So Obama might be well advised to use a military commission for the 9/11 defendants’ case if — and only if — doing so could set the stage for a grand bargain with Graham on the other issues discussed below.
The president should pay no attention to hysterical rants by ideologues such as ACLU Executive Director Anthony Romero that using a military commission "would doom this president’s commitment to civil liberties and the rule of law."
Nor should Obama heed the nutty demands from the Right that all prosecutions of suspected jihadist terrorists must go to military commissions, as Republicans and Sen. Joe Lieberman, ID-Conn., are seeking to require. Both Lieberman and Sen. John McCain, R-Ariz., should know better.
At times, Graham, a former Air Force prosecutor who is a colonel in the Air Force Reserve, has seemed sympathetic to such sweeping proposals. But more recently, he has acknowledged that federal courts have a role to play in trying suspected terrorists, including Umar Farouk Abdulmutallab, the Nigerian who was caught in the act of trying to blow up an airliner on Christmas Day.
Military commission trials, while appropriate in some cases — especially those involving national security secrets — should remain the exception, as they were under Bush, rather than the rule. Many terrorists, and many scores of smaller-fry defendants with ties to terrorism, have been successfully tried and convicted in civilian federal courts.
Apart from their greater perceived legitimacy and the smaller risk that the Supreme Court will reverse any convictions, the federal courts are more flexible than military commissions in the range of possible criminal charges and in other important respects. And many foreign governments might refuse to extradite suspects to face trial in military commissions.
Graham seeks the following key ingredients in comprehensive legislation.
•It would legitimatize the detention without trial of dangerous Guantanamo (and other) detainees who have committed no prosecutable crimes, while at the same time giving courts clear rules for providing due process and periodic reviews to those who claim not to be enemy combatants.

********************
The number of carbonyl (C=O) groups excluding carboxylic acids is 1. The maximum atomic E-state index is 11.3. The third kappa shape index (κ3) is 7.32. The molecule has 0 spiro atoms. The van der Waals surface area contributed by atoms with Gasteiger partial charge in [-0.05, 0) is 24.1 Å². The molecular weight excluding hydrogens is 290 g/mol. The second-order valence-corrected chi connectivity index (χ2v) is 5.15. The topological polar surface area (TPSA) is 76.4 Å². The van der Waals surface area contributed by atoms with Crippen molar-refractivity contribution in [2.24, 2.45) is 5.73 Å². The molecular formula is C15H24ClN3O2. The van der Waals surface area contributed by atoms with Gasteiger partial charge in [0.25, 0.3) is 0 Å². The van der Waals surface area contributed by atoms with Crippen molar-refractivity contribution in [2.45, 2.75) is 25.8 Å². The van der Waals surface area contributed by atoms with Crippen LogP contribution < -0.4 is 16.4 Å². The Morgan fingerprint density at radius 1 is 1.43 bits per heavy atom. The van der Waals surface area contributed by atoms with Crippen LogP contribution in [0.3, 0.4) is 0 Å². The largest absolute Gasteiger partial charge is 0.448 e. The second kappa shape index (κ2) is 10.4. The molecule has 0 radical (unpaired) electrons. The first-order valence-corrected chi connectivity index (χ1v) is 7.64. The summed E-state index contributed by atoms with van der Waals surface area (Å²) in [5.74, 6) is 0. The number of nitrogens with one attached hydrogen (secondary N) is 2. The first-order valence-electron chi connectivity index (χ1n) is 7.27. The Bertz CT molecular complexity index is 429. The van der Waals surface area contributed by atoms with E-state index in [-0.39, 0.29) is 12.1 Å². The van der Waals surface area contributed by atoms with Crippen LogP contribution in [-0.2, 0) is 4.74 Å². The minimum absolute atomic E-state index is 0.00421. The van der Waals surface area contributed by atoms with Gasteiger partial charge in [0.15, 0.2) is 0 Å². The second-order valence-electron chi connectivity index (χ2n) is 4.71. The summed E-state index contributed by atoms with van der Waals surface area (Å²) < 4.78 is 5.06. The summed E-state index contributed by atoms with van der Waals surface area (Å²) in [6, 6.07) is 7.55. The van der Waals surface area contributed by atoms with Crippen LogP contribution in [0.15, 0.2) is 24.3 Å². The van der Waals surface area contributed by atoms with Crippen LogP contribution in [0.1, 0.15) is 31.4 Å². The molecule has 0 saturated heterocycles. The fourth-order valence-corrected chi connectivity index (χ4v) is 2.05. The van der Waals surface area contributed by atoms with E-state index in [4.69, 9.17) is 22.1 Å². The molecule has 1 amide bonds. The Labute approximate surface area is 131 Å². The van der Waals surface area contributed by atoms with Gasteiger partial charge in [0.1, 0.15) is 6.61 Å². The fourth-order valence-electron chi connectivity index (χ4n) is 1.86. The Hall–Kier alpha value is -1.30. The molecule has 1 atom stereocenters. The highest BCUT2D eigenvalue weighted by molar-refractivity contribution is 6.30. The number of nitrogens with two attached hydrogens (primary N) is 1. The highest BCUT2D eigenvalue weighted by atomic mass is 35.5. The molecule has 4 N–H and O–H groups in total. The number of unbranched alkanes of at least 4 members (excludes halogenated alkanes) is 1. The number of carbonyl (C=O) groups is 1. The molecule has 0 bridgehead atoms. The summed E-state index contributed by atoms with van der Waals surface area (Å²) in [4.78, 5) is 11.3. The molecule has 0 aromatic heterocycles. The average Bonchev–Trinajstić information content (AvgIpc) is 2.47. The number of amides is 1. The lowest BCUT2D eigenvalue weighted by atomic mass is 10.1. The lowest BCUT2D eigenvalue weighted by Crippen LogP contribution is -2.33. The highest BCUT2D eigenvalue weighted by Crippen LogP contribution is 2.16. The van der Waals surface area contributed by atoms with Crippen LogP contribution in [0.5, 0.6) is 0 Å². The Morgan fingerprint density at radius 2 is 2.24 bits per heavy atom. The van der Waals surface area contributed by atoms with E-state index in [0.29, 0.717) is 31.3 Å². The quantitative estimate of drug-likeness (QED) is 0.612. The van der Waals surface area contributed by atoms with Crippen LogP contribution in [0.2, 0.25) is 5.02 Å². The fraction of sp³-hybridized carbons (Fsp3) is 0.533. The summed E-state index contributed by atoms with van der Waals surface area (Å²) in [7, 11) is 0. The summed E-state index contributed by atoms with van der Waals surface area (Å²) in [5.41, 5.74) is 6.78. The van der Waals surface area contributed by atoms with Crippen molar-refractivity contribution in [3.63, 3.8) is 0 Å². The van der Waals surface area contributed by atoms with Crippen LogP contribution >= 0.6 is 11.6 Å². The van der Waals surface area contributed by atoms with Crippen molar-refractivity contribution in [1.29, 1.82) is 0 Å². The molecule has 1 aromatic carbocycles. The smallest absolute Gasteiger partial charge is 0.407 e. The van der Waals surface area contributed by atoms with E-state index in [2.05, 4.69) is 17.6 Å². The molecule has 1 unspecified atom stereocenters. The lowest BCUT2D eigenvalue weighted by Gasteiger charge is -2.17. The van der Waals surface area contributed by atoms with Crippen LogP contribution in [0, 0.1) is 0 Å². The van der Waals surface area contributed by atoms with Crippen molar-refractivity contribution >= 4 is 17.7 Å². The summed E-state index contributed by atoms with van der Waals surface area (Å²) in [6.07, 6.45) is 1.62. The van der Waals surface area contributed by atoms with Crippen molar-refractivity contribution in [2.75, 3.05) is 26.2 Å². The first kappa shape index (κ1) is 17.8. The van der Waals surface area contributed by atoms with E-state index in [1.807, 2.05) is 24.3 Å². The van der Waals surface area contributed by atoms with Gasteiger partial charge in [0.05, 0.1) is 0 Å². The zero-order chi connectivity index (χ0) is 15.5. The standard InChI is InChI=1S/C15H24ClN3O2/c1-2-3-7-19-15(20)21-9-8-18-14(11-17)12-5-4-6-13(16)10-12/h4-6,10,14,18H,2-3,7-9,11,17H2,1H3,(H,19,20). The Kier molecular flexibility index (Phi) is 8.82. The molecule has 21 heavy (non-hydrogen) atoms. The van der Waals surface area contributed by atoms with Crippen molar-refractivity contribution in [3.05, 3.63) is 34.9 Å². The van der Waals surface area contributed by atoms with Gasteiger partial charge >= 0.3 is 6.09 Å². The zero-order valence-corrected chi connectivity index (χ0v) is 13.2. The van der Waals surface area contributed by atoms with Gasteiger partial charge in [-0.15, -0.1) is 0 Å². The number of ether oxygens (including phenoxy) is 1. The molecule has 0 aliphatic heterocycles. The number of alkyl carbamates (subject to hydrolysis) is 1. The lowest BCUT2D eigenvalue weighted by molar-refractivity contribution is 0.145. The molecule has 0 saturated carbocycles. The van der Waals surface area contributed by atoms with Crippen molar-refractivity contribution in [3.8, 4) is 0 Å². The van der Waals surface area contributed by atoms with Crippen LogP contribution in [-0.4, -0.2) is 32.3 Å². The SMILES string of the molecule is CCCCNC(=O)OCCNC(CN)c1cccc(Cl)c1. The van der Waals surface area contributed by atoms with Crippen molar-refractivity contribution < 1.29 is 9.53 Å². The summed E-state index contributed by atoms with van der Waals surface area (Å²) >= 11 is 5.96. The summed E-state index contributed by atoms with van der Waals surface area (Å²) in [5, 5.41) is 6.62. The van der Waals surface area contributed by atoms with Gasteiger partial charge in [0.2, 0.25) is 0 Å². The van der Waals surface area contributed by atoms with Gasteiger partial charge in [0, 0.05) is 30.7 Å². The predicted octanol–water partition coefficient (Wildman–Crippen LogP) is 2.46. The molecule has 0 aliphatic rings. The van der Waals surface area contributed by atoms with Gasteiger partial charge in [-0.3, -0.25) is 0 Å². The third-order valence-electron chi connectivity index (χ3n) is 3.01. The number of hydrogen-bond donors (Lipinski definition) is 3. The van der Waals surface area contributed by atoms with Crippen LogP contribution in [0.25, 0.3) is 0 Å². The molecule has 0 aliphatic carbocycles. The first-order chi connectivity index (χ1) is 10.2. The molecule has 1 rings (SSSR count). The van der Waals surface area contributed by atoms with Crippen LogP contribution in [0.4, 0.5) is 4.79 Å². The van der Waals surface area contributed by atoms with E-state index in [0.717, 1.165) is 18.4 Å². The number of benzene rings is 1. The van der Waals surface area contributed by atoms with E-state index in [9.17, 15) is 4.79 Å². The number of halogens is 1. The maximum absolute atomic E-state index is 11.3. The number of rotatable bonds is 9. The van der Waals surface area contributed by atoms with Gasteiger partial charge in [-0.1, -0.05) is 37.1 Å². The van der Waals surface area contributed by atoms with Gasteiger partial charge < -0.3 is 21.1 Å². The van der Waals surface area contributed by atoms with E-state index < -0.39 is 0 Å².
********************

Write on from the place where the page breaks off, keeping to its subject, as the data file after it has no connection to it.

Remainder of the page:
•It would establish rules for deciding the circumstances under which foreign terrorism suspects captured in the future should be detained under the law of war, and interrogated for days or weeks without Miranda warnings, and also for determining whether to prosecute them in civilian courts or military commissions. Holding them as enemy combatants would remain an option for those who cannot be prosecuted at all.
•It would bar release into the United States, if the executive branch objects, of detainees who are determined by judges not to be enemy combatants.
•It would provide for closing Guantanamo as soon as the detainees can safely be moved to a prison in the U.S., presumably the one in Illinois that the administration has sought congressional funding to purchase, so far in vain.
Graham might find it very difficult to round up other Republicans to support closing Guantanamo. The prison has become a darling of the jingoistic Right. But Graham can, and does, remind his colleagues that even Bush, and even Republican presidential nominee McCain, recognized the need to close the prison. Few Republicans disagreed until the issue became a stick with which to beat Obama.
Speaking of sticks with which to beat Obama, while it is fair game for Republicans to demand disclosure of the past representation of Guantanamo detainees by Obama’s Justice Department appointees, the efforts to smear these lawyers as disloyal are shameful.
"Shameful" was the word used to denounce this smear in a recent statement signed by prominent lawyers who served under President George W. Bush, President George H.W. Bush, and President Reagan. The signers include Brad Berenson, John Bellinger, Larry Thompson, Philip Zelikow, Peter Keisler, Matthew Waxman, Kenneth Starr, David Rivkin, Lee Casey, Chuck Rosenberg, and Charles (Cully) Stimson. Benjamin Wittes, a centrist from the Brookings Institution, prepared the statement.
By the way, can anyone remember all the prominent Democrats who have publicly denounced the similarly shameful left-wing campaign to wreck the careers of two Bush Justice Department lawyers? They approved — as did at least 14 colleagues — the legality of waterboarding and other brutal interrogation methods, subject to CIA assurances that they would be carefully limited. For some reason, I can’t think of a single one.
CORRECTION: The original version of this report incorrectly identified the American Civil Liberties Union.
This article appeared in the Saturday, March 13, 2010 edition of National Journal.